The gold standard in scientific research is the randomized control trial, whereby subjects are randomly allocated to receive either an intervention, such as a medical treatment or a fitness programme, or a placebo. If the subjects in the intervention group change to a greater extent that those in the placebo group, then the intervention can be said to work. If the two groups are similar, then the intervention can be said to be “no more effective than placebo”. This is often taken to mean that the intervention doesn’t work, but of course, it doesn’t mean that.
Why? Because placebos can be effective. It’s well established in the medical research, particularly around pain, that placebos can exert some biological influence; indeed, around one-third of patients receiving a placebo report improvements in pain, which is essentially the same number of subjects who report that morphine does not reduce their pain. The mechanisms underpinning this relationship are both complex and, often, quite poorly understood, but as a lay summary placebos can work through a number of ways, including expectancy (you think something will help, so it does), and regression to the mean (the person would get better anyway, but providing a placebo makes them feel like they are doing something positive about it). Given the complex biopsychosocial nature of pain, in which stress and anxiety can exacerbate feelings of pain and disability, reducing this stress and anxiety in and of itself can reduce the pain; and this can be achieved readily through placebo. I can think of two anecdotes (which I’m aware are the lowest form of evidence) from my life that illustrate this. The first is that my back pain was always greatest on days when I had a competition. It seems unlikely that my underlying back issues were, for some reason, much worse of days when I was competing; instead, it seems more likely that I was more stressed and anxious on my competition days, and as a result interpreted the signals from my back as more threatening, which in turn increased my feelings of pain.
The second example is something that a researcher would struggle to get past an ethics board, such is the measure of deception and subterfuge used by the principle investigator – in this case, my mum. Early in my teenage years, I developed an entirely irrational fear of flying, and, in particular, turbulence. This made the flight from the UK to Florida for a family holiday somewhat unpleasant, both for me, and, I imagine, for my parents. Fortunately, whilst we were in Florida, my mum managed to track down some anti-anxiety medicine (don’t ask me how) that I could use on the plane; whenever I felt a bit scared, I could put a lozenge in my mouth an allow it to slowly dissolve, easing my anxiety. The lozenges themselves were very nice, which an aniseed flavor that, whilst not to everyone’s liking, is certainly to mine. As such, the long return flight how was an altogether calmer affair, which my anxiety been much lower, and I was very grateful that my mum had managed to locate these tablets which eased my anxiety. It turns out that these were just aniseed sweets she had bought at a sweet shop.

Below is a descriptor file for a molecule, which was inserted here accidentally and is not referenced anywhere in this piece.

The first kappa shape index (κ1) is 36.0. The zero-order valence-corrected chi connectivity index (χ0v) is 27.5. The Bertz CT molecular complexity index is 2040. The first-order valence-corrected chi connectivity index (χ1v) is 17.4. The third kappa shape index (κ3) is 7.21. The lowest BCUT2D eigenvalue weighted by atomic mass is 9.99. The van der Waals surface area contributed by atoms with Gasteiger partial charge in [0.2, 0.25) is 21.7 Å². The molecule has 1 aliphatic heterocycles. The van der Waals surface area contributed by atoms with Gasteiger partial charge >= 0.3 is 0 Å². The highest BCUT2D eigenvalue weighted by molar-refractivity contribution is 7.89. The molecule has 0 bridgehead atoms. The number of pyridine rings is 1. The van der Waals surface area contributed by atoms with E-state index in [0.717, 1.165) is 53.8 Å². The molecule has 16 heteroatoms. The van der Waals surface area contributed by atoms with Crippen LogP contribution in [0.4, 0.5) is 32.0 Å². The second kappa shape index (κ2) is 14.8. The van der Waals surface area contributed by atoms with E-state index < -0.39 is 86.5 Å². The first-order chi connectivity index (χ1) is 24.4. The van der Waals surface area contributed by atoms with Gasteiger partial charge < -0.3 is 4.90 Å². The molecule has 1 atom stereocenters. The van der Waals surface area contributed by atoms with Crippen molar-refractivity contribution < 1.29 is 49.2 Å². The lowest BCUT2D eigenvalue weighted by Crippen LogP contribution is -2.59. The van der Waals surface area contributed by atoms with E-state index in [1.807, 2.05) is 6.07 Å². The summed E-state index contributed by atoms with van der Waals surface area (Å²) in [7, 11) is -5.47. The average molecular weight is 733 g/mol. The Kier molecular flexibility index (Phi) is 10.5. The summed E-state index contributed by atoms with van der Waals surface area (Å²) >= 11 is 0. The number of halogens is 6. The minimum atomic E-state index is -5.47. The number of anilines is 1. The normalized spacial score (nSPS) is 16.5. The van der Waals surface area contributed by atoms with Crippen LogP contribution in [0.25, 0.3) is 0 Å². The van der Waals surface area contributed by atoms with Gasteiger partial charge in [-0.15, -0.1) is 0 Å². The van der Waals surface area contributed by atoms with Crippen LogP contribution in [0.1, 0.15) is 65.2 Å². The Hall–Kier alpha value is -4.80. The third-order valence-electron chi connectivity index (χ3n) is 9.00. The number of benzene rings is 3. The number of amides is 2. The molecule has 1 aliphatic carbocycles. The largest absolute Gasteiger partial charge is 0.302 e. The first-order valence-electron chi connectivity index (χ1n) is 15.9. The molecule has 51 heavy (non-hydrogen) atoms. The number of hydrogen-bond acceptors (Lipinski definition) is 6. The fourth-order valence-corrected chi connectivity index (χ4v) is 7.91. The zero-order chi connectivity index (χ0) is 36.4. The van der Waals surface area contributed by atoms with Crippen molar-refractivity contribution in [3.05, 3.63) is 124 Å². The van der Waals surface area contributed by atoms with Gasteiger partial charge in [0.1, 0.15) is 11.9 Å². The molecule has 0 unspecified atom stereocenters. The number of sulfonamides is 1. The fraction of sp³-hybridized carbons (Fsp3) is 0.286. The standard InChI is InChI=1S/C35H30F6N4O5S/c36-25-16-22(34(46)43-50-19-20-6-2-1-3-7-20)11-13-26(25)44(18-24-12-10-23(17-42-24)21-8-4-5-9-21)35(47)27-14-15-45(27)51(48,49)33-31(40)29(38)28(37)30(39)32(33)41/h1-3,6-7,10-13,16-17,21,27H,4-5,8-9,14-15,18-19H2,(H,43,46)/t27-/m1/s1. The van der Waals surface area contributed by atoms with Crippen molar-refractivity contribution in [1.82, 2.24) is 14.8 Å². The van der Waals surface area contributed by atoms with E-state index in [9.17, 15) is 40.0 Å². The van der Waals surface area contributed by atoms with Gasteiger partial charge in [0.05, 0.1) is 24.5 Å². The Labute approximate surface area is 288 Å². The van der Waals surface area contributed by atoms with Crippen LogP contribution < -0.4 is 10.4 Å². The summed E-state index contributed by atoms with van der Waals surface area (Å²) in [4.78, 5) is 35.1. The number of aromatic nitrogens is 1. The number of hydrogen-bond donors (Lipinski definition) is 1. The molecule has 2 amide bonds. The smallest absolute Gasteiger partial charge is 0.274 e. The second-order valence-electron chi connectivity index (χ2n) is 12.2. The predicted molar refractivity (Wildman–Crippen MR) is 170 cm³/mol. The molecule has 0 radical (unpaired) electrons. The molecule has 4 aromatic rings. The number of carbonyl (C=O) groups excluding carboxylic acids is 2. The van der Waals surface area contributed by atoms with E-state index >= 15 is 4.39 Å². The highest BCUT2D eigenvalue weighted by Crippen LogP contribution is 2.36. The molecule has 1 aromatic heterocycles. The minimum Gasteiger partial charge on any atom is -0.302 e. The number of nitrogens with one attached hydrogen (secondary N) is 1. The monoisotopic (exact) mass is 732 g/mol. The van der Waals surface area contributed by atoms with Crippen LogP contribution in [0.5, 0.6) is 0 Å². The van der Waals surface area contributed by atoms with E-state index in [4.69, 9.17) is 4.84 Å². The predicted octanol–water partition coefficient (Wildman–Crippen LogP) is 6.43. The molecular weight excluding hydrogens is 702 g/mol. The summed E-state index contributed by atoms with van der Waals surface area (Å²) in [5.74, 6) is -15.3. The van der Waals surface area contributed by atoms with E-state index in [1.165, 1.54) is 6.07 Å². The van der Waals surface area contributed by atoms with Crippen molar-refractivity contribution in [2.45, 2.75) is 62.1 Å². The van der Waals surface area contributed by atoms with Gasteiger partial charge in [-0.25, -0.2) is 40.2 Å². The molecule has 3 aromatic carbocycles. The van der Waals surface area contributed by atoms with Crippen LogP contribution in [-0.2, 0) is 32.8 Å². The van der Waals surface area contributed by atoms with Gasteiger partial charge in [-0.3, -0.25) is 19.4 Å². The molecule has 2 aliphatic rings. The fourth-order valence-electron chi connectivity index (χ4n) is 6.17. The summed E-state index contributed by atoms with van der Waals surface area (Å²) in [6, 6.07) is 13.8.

My point is two-fold – firstly, that many of our physical feelings have a psychological components, and, secondly, that by targeting this psychological component we can influence our physical sensations. And there is where placebos, and their close cousin expectancy, come in.
Let’s look at caffeine in sport. Caffeine is definitely performance enhancing for most people, in most sports, most of the time, to the point where around 75% of athletes consume it specifically as an ergogenic aid. Get a group of cyclists, tell them that they are being given caffeine, and their performance improves – even if you actually gave them a placebo. Conversely, if you consume caffeine but think that you haven’t, then your performance improves to a lesser extent than if you correctly determined you had consumed caffeine.
It’s clear, therefore, that both placebo and expectancy can have real-world impacts on a number of measures. Part of this is the theatre surrounding the treatment; in many of the studies utilizing placebos in medicine, the very act of seeing a well-qualified human being who (hopefully) takes our problems seriously is likely to have a positive impact in and of itself. Similarly, taking a substance you know will improve your performance will cause you to work harder, even if you haven’t actually taken the substance.
All of this brings me to my key point; when you see “no better than placebo” written in a study, don’t be tempted to assume that this means that the substance doesn’t work. Instead, understand that it might well work, but that its effect is likely related to other aspects outside of the particular interventions physiological impact. Secondly, whilst it’s unethical to deliberately deceive athletes, understand that their beliefs will impact their performance. They may well be utilizing something for which there is no evidence of effectiveness, but, if they believe in it, it may well be more effective that doing nothing. Obviously, you should prevent them from doing something harmful, but they key is not to try and move them away from behaviors for which is no/limited evidence, if they think it works. Because, if they think it works, it just might.